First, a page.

This idea would essentially be a blank check for countries unwilling to keep a handle on their deficits. The more some countries met their own obligations and achieve surpluses, the more debt others would be able to accrue. "That would undermine the Stability Pact," warns Markus Ferber, financial expert with the Bavarian Christian Social Union. "The issue is not that the Eurozone is not keeping to its debt targets, but that individual countries are not." The European Commission is also proposing to no longer use the fiscal compact. Instead the focus should be on countries reducing their public debt.

Juncker's preference would be that the Economic and Monetary Affairs Commissioner would also take over the presidency of the Eurogroup. However, it's highly unlikely that the irritated finance ministers are going to allow an EU commissioner tell them what to do.

As such, critical voices are not just to be found in the member states' finance ministries. Guntram Wolff, head of Bruegel, the influential Brussels-based think tank, is also unimpressed by the proposal to merge the Economic and Monetary Affairs portfolio with the Eurogroup presidency.

That would "unduly mix the roles of the Commission and the Council," he wrote in a Bruegel policy brief. And Wolff has major issues with the reform plans. "Juncker's proposal would over-emphasize the Commission when fiscal policy making is national."

Dealing with Asymmetric Shocks

Yet, Schäuble's plans for the expansion of the ESM into a kind of European Monetary Fund with its own budget is also criticized in the brief, which was published last Friday. The former German finance minister "neglects the fact that national fiscal policy matters for the euro area," Wolff writes.

Instead Wolff suggests developing the Eurogroup into a sort of European financial government. He envisions a permanent, full-time Eurogroup president reporting to European Parliament and representing the interests of the entire Eurozone. The Commission would continue to oversee the Eurozone member's fiscal policies, but the Eurogroup president would have the political weight to put pressure on countries to reform.

Member states that ended up in financial difficulties through no fault of their own and which were not eligible for ESM aid could be helped via a so-called stabilization instrument as part of the EU budget, but with far less funding than that envisaged by Juncker. A fund amounting to between 50 and 70 billion euros would enable "significant support" to be provided to countries affected by so-called asymmetric shocks. "It would be insurance to support specific countries," Wolff writes.

Meanwhile, the Eurogroup remains an informal group for now. On Monday, the 19 finance ministers gathered in Brussels to elect a new president to replace the outgoing Dutch Eurogroup head, Jeroen Dijsselbloem, who is giving up the post in January. Portugal's Mário Centeno was elected and in his acceptance speech, he said that he looked forward to working with his peers "to form a consensus" on the Eurozone's future.

The Portuguese finance minister now faces another election in the coming months: that for the chair of the board of governors of the ESM.


Bitcoin Achieved What The Gold Market Never Could & Never Will

By: Sol Palha
 
 
 
There is no absurdity so palpable but that it may be firmly planted in the human head if you only begin to inculcate it before the age of five, by constantly repeating it with an air of great solemnity.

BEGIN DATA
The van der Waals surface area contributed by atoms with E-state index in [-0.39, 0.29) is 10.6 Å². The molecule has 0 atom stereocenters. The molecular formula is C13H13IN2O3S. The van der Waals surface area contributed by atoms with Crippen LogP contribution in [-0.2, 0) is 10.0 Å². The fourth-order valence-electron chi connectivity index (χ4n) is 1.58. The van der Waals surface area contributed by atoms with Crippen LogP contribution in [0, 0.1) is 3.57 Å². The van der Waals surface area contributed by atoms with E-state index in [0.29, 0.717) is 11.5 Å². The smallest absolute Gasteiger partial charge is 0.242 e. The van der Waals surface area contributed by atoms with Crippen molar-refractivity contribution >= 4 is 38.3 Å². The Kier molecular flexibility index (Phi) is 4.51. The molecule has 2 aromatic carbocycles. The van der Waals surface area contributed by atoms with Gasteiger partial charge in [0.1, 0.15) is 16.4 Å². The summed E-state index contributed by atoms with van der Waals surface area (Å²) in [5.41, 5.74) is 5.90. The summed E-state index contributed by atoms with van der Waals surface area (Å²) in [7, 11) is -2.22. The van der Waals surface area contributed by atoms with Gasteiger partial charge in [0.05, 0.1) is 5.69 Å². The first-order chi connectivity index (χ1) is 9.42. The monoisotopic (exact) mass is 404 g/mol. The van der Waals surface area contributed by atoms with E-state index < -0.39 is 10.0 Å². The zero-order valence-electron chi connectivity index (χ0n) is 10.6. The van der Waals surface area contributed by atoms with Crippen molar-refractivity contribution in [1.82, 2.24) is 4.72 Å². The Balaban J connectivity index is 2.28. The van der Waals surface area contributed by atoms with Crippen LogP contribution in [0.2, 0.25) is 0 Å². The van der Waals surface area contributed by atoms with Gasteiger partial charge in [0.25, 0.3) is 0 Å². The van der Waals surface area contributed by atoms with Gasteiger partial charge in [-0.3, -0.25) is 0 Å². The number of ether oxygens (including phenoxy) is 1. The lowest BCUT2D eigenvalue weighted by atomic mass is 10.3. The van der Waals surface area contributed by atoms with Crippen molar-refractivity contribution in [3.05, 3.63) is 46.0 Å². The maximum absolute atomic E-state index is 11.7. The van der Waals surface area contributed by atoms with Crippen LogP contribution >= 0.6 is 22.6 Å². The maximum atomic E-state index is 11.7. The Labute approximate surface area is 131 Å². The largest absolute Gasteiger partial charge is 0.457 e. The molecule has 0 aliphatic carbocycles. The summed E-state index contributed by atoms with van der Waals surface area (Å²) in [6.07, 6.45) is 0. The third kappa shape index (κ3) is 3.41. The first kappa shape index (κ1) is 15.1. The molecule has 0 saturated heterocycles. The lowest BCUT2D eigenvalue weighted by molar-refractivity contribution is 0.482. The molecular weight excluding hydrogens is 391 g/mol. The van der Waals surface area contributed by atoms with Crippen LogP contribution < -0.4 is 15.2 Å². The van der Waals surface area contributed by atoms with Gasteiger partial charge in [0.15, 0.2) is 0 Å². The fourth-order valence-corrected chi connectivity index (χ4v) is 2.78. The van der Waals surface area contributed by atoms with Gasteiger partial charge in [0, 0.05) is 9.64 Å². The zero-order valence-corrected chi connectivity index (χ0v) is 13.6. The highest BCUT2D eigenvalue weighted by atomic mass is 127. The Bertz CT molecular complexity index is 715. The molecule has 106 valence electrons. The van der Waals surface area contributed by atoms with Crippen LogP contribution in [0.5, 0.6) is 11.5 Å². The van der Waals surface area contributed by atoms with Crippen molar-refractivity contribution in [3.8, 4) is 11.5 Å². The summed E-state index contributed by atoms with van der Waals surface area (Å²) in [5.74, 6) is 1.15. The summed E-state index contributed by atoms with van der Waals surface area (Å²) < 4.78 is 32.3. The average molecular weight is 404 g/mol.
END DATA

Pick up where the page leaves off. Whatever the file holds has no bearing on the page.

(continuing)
Arthur Schopenhauer
 
 
Gold bottomed in 2002, and it took nine years for its trade to a high of roughly $1900 (September 2011). Contrast that to Bitcoin, in less than 1/3rd of the amount of time it is showing gains of more than 11,000%.  It took nine years for Gold to show gains of roughly 700% and Gold has given up a substantial portion of those gains.
 
 
 
We bailed out of Gold in 2011 for two reasons:
  • Gold was trading in the extremely overbought ranges, and the Gold Bug Camp could not contain their glee; they thought the sky was the limit. Instead, they found out that the Ground was a lot closer.
  • The masses were not embracing Gold, and they refused to treat or view it as a currency.

Only those from the hard money camp continued to believe that Gold was a currency,  but sadly their numbers are dwindling with the passage of each day. The masses view Bitcoin as cool and secure; a feat Gold has struggled to achieve and is not likely to achieve in the foreseeable future.  Whether this is true or not, hardly matters for when it comes to investing, perceptions are all that matter.

Does this mean the precious metals sector is dead?

Well, that depends on what one means by dead.   Gold has performed abysmally since (it topped out)  2011.  The money supply soared, and Gold tanked, not exactly a good sign. In doing the opposite of what was expected from it, Gold cemented the view that it was an ancient relic that has no place in today’s monetary system. We are speaking in terms of Mass Perception. What we think, matters not; we follow trends, and we don’t waste time trying to look at things from a personal vantage point.  There are many reasons for Gold’s underperformance after 2011; one of them was the “velocity of the money supply” which all but stalled after 2011. However, the masses don’t waste time on details like this. They look for simple cause and effect answers. Money supply soared, Gold did nothing, and hence Gold is a waste of time.  A bit simplistic but that’s the mass mindset for you.  However, looking forward some factors could limit Gold’s lustre.

Demand for Gold in India continues to drop


India's gold consumption is likely to drop to its lowest in eight years in 2017, hit by government moves to make bullion trading more transparent and by faltering demand from some rural areas, the World Gold Council (WGC) said on Thursday.

Evidence of weaker appetite in a country where gold is used in everything from investment to wedding gifts could drag on global prices that have been hovering near their highest in three weeks. India is the word's No 2 consumer of gold behind China. Full Story

The Dollar appears to be putting in a base




The dollar topped in early 2017 and what did Gold do? Absolutely nothing; take a look at the chart below. Instead of surging to new highs it could not even trade past its July 2016 highs.